Fort Worth — With the surplus of courtroom dramas on television, it was only matter of time before it came to the operatic stage. Composer Matthew Peterson and librettist Jason Zencka brings it to the Fort Worth Opera. with a world premiere, first seen in snippets at the FWO's Frontiers in 2014. Zencka drew on his experience as a crime reporter so the goings-on have the veracity of facts. Staged in the intimate McDavid Studio, Voir Dire is a powerhouse of an opera, engaging the audience from start to finish.
The title is a legal term derived from French, meaning, "to see to speak.” This usually refers to the questioning and seating of jurors what can also mean any hearing without a jury. Such is the case here.
In 14 scenes, the opera presents different cases, from pathetic to silly, in their preliminary hearings. Over all this hangs an important case. It is about the sentencing of an already convicted teenage boy who murdered his mother in a horrific way: burning her alive. He never appears physically, but is represented by a light on an empty chair. The judge’s ambivalence about a just sentence for the boy, taking in to consideration the horror of the crime and, as opposed to the abuse he suffered from his mother’s hand.
The opera is performed by an astonishing cast of marvelous singers. They are in the FWO Hattie Lesley Apprentice Artists program, but there is nothing in their performance that says “apprentice.” They all play multiple roles and do a fine job of making them all different, as befits the characters.
In a distant way, this reminds of a much more sophisticated and serious-minded Judge Judy or a combative Jerry Springer style television show (which was turned into a scandalously funny opera by Richard Thomas and Stewart Lee).
The most pathetic scene concerns a shell of a woman. Her downfall was caused by drug addiction and sexual exploitation.
The funniest case involves two low class females fighting over the ownership of a macaw. The macaw appears (singer in a bird suit) and the scene devolves into pure slapstick. The action turns into a conga line and the judge even puts on a Carman Miranda-style hat, without the fruit, and joins in the festivities. Other than to provide some silliness into what is, overall, a bleak drama of human failings, the value of the inclusion of this intrusion is beyond me.
A more appropriate comic relief is provided by a completely unorganized ditz of a Lucy-like attorney. She creates a blizzard of papers, as she tries to find the one that applies to her current appearance. You can be sure that Zencka had someone specific in mind, or maybe it was a composite, but it was delightful.
There is a professor of religion who is caught with some pornographic pictures of an underage child on his computer. He has completely lost it. He is shaking, grimacing and bent over by his unfathomable situation. He constantly shouts that he is guilty, even though this is only a preliminary hearing.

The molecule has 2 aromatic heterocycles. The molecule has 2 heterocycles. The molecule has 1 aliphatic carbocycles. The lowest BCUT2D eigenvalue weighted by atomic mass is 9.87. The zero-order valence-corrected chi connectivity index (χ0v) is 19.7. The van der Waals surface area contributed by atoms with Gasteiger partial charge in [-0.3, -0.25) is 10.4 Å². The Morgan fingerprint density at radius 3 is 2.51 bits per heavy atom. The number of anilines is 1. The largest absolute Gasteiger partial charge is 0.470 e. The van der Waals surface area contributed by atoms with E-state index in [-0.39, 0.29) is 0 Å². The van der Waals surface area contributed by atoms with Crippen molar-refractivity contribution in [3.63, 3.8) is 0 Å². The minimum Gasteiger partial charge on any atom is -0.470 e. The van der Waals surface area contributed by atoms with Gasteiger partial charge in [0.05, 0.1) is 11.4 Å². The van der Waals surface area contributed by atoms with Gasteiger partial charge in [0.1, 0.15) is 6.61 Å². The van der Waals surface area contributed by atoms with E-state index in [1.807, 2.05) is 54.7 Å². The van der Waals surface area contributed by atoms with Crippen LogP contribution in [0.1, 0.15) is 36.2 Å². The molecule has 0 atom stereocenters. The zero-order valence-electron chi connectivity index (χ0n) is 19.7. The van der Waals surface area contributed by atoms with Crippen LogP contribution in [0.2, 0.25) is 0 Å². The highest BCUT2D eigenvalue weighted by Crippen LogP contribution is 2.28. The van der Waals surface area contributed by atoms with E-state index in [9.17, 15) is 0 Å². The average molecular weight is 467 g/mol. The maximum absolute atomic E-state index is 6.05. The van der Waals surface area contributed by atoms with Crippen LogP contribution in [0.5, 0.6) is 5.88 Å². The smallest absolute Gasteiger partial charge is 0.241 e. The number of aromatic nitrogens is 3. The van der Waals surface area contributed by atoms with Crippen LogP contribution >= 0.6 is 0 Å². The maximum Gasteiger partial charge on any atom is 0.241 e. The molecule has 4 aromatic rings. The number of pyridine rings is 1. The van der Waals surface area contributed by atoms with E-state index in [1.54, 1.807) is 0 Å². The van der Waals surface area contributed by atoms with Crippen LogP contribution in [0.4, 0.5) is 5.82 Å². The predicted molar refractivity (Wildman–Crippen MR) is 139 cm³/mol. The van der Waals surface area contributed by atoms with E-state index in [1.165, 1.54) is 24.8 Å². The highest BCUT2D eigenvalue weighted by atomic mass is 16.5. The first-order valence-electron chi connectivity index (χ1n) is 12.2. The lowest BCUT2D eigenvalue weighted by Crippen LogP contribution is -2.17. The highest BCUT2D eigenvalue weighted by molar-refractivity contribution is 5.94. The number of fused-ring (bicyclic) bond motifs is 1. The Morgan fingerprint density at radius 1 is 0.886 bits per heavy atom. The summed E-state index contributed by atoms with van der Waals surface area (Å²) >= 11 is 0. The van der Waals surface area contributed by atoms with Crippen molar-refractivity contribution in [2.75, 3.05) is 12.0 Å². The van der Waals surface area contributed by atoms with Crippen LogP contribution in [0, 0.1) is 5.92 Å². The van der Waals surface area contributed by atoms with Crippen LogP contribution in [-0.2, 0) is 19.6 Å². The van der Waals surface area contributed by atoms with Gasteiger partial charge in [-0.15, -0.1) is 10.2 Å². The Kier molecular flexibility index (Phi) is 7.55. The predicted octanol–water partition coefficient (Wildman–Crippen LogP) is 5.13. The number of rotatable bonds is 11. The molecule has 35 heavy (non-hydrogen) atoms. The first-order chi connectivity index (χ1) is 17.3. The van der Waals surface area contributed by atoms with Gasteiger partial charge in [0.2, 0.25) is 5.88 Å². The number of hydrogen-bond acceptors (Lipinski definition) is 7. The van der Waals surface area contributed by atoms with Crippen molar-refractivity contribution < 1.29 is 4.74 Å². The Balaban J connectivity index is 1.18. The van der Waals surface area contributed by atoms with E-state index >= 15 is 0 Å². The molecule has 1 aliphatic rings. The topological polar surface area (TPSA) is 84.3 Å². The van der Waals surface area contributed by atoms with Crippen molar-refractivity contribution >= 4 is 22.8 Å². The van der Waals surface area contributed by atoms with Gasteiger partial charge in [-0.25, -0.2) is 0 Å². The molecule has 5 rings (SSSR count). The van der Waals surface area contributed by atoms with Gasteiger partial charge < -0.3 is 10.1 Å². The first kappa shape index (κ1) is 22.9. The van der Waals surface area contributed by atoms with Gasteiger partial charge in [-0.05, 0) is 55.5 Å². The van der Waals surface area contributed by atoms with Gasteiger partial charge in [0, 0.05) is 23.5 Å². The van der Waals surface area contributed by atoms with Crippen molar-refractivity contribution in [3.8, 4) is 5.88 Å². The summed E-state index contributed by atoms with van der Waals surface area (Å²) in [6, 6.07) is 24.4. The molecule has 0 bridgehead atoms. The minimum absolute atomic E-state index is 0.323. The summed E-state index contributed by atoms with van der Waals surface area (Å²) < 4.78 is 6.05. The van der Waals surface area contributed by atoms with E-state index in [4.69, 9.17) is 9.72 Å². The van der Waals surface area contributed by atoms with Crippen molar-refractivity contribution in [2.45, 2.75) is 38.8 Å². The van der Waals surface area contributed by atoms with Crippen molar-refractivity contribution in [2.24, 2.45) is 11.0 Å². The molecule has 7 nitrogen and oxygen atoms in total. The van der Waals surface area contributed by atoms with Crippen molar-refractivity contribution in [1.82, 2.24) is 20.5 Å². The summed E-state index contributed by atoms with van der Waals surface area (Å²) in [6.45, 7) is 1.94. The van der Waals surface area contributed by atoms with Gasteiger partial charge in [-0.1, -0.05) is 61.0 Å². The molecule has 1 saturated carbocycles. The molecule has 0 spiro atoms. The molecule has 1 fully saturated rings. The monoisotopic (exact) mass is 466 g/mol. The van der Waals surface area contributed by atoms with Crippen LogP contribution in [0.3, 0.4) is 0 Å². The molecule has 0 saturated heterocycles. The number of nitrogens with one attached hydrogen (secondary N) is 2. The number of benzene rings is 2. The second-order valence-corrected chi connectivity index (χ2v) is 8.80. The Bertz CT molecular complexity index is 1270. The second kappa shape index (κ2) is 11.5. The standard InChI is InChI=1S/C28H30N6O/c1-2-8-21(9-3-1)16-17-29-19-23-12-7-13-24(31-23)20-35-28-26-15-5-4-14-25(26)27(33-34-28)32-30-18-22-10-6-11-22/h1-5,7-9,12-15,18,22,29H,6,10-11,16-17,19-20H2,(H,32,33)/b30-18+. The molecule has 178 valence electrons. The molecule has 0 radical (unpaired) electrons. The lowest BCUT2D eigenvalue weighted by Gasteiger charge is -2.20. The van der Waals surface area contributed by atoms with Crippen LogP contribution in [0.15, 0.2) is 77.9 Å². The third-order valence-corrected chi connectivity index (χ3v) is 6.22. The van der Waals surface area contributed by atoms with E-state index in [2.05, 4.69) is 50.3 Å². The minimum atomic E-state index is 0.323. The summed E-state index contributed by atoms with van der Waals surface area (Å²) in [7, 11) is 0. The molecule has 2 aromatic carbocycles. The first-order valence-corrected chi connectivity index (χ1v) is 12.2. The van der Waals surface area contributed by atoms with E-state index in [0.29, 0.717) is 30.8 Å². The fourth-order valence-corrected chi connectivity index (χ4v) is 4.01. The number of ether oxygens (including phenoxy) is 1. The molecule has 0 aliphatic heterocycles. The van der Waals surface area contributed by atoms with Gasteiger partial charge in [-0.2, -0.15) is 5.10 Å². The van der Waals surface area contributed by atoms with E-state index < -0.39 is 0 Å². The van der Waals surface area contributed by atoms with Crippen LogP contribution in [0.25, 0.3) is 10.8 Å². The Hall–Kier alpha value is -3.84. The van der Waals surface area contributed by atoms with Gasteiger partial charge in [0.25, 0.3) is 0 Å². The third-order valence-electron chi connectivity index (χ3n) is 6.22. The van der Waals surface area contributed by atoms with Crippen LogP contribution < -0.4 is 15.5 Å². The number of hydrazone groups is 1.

The mother of boy we never see appears, giving a frantic call to 911. She also appears as a ghost and we see what a monster she was to her son, constantly pouring medicine (but who knows what it really is?) down his throat for some imagined illness.
A dirty-mouthed man defends himself against rape charges brought by his estranged wife. This presents the conundrum of is forced sex with your spouse rape. This has been debunked legally a long time ago and as a society except for a few lagging states, we have confirmed that “no” means “no.”
The singers all deserve standing O’s for their performances: beautifully sung and dramatically believable (no easy task). Frequently they were taken way out of range and had to pull notes from the air since the accompaniments frequently offered any help. The score was effective but nothing in the music was particularly memorable: no earworms to take home with you as a souvenir. But that was not the composer’s intent. This music is intended to match, illustrate and highlight the words of the text. He saved the inspirational moment for the finale.
At the end, the characters reappear and sing a most welcome beautiful anthem with a puzzling text.
“…truth is cold and strange, no home for me there; You scrutinize but do not see, you listen but do not hear. Forget the truth: remember me.”
There is much to disagree with in this statement. The truth is a home, a refuge, for all of us. It is never cold and strange, it just is. Further, the American promise of equal justice for everyone is slowly being reached but, admittedly, still has a way to go. However, the truth is our only defense.
While it is good for a judge to consider the person behind the crime, they never can forget the truth, and how that fits with the law. Further, every judge that I have known remembers all the people that appeared before the bench quite vividly. Some they wish they could help and some that horrified them, but they are all fellow humans in spite of how they got there.